WASHINGTON — Members of Congress are becoming increasingly anxious about coronavirus, and there is growing pressure on leadership to take steps to protect lawmakers — even potentially recessing for a period of weeks — two Democratic congressional sources said Sunday.
Multiple sources said anxiety was on the rise among lawmakers as more cases are reported and the virus spreads.
Rep. Paul Gosar, R-Ariz., said he will close his office in Washington and will self-quarantine at home in Arizona for 14 days after he came into "extended" contact with a person who is hospitalized with COVID-19, the disease caused by the virus. They came into contact at the recent Conservative Political Action Conference in National Harbor, Maryland, Gosar said.
Sen. Ted Cruz, R-Texas, announced late Sunday that he will stay home in Texas this week because he had a brief interaction with a person attending CPAC who has tested positive.
Gosar and Cruz said they were experiencing no symptoms but were acting out of caution.
"Members are very nervous," a senior Democratic leadership aide said. "There's a lot of concern that members could bring it home."
Another source said members from districts and states where the virus is spreading are also concerned about being able to remain at home to help handle the crisis.
Members plan to raise concerns with House Speaker Nancy Pelosi, D-Calif., at their weekly leadership meeting Monday afternoon, two sources said. It's Pelosi's decision whether to keep the House in session or make changes in the schedule.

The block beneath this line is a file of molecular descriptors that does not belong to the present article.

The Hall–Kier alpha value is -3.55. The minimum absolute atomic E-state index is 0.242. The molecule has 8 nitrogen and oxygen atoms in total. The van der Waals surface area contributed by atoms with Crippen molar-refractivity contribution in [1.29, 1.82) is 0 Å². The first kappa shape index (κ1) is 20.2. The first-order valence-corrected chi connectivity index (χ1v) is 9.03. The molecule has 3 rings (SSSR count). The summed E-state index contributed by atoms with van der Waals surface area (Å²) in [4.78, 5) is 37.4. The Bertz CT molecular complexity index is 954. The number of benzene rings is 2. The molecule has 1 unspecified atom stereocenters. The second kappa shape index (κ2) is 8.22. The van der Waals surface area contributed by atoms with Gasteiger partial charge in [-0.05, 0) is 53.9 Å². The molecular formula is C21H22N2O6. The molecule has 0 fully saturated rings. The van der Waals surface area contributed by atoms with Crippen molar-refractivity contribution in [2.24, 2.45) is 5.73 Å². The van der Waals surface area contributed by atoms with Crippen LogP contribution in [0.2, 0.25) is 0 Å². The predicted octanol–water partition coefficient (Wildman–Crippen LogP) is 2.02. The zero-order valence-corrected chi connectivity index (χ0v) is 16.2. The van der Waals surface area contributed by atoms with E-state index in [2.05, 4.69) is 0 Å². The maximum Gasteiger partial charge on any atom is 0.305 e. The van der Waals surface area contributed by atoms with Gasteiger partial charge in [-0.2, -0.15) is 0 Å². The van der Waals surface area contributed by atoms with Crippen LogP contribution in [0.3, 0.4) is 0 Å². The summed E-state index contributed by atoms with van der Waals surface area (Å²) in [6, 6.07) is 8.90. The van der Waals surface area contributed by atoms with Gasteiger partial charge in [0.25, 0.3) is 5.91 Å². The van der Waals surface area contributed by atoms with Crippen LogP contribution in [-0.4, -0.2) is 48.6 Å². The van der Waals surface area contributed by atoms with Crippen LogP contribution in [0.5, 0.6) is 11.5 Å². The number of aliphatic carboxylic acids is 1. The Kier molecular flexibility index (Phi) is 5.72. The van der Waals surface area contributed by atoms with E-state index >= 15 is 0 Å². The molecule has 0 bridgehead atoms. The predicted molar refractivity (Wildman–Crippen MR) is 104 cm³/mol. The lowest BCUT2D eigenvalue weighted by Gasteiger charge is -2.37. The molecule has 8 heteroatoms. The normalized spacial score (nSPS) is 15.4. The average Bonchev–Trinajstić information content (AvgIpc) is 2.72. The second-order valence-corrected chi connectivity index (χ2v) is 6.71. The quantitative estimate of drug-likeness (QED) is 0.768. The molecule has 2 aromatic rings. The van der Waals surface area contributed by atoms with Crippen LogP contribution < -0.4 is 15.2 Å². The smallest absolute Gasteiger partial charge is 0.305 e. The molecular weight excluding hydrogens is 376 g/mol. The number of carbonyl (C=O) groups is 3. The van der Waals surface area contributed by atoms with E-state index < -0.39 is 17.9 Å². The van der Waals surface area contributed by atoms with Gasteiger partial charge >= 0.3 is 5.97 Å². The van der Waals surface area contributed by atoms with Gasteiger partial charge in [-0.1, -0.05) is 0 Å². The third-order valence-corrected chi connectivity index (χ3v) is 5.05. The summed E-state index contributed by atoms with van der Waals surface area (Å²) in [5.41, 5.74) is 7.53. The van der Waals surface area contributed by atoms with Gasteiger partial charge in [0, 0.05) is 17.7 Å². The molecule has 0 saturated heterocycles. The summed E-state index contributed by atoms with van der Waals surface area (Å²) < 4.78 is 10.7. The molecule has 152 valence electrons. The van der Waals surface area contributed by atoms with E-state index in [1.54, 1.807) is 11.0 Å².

A spokesman for Pelosi's office didn't respond to requests for comment Sunday night.
The House is scheduled to resume meeting this week after a weekend at home. Several offices said that by Sunday evening, there were no changes to the schedule. Members are expecting an update on the coronavirus at their usual caucus meeting Tuesday morning at the Capitol.
And some members were urging Congress to stay the course to "show leadership in a time of great anxiety" and conduct oversight of the Trump administration's response.
Members should "follow the very advice we're giving the country: wash our hands, avoid contact with anyone exhibiting symptoms, stay home if we're sick and ensure our staffs are doing the same," one lawmaker told NBC News.
But the virus is spreading rapidly, and the first case in Washington, D.C., was announced Saturday night.
The Capitol building is open to scheduled public tours — tourists travel from all over the world to visit, and the Capitol Hill office buildings are open to members of the public, who can freely walk the hallways as long as they pass through a basic magnetometer screening.
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Pelosi so far has been careful not to sound alarmist and has continued to rely on the advice of the Capitol physician in making decisions about the grounds. The top four congressional leaders in both parties — Sens. Mitch McConnell, R-Ky., and Chuck Schumer, D-N.Y., Pelosi and Rep. Kevin McCarthy, R-Calif. — met with top Capitol building staff to discuss the coronavirus last week.
Pelosi told reporters Thursday: "You cannot test everybody who comes in the front door of the Capitol.
"It is unreasonable and probably in some ways not focused enough on what needs to be focused on," she said, adding that the office of the Capitol physician would be making the decisions on protocols.
Congress as a whole could be more susceptible to dangerous symptoms of the coronavirus than the public in general. Sixty-six senators are over age 60 — two-thirds of the body — with more than a quarter over 70. The average age of House members is 57.6 years, according to the Congressional Research Service.
Many members "are concerned, particularly older members and a number who have conditions that make them more susceptible," a source said.